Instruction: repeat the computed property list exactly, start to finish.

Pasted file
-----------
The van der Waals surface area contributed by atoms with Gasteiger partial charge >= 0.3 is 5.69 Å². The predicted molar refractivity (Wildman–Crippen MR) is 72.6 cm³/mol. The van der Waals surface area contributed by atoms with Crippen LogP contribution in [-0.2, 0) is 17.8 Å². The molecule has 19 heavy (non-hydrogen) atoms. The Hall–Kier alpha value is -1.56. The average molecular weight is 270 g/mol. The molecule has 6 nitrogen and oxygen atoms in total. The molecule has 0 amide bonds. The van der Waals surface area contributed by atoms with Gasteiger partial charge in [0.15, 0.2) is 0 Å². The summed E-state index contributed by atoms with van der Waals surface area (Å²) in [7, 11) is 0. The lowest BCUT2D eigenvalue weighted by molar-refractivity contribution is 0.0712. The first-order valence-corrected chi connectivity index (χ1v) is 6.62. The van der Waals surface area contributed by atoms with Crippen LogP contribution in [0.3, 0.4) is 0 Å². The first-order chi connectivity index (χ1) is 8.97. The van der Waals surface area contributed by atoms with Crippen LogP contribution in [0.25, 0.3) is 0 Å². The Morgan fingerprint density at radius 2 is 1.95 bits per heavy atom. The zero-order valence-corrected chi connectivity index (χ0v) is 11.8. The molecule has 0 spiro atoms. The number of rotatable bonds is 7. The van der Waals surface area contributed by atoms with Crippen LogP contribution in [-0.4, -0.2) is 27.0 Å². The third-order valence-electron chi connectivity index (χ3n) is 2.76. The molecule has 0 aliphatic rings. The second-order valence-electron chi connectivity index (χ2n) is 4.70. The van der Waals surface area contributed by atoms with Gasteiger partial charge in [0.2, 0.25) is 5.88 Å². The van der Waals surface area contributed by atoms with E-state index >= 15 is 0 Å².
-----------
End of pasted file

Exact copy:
The van der Waals surface area contributed by atoms with Gasteiger partial charge >= 0.3 is 5.69 Å². The predicted molar refractivity (Wildman–Crippen MR) is 72.6 cm³/mol. The van der Waals surface area contributed by atoms with Crippen LogP contribution in [-0.2, 0) is 17.8 Å². The molecule has 19 heavy (non-hydrogen) atoms. The Hall–Kier alpha value is -1.56. The average molecular weight is 270 g/mol. The molecule has 6 nitrogen and oxygen atoms in total. The molecule has 0 amide bonds. The van der Waals surface area contributed by atoms with Gasteiger partial charge in [0.15, 0.2) is 0 Å². The summed E-state index contributed by atoms with van der Waals surface area (Å²) in [7, 11) is 0. The lowest BCUT2D eigenvalue weighted by molar-refractivity contribution is 0.0712. The first-order valence-corrected chi connectivity index (χ1v) is 6.62. The van der Waals surface area contributed by atoms with Crippen LogP contribution in [0.3, 0.4) is 0 Å². The first-order chi connectivity index (χ1) is 8.97. The van der Waals surface area contributed by atoms with Crippen LogP contribution in [0.25, 0.3) is 0 Å². The Morgan fingerprint density at radius 2 is 1.95 bits per heavy atom. The zero-order valence-corrected chi connectivity index (χ0v) is 11.8. The molecule has 0 spiro atoms. The number of rotatable bonds is 7. The van der Waals surface area contributed by atoms with Crippen LogP contribution in [-0.4, -0.2) is 27.0 Å². The third-order valence-electron chi connectivity index (χ3n) is 2.76. The molecule has 0 aliphatic rings. The second-order valence-electron chi connectivity index (χ2n) is 4.70. The van der Waals surface area contributed by atoms with Gasteiger partial charge in [0.2, 0.25) is 5.88 Å². The van der Waals surface area contributed by atoms with E-state index >= 15 is 0 Å².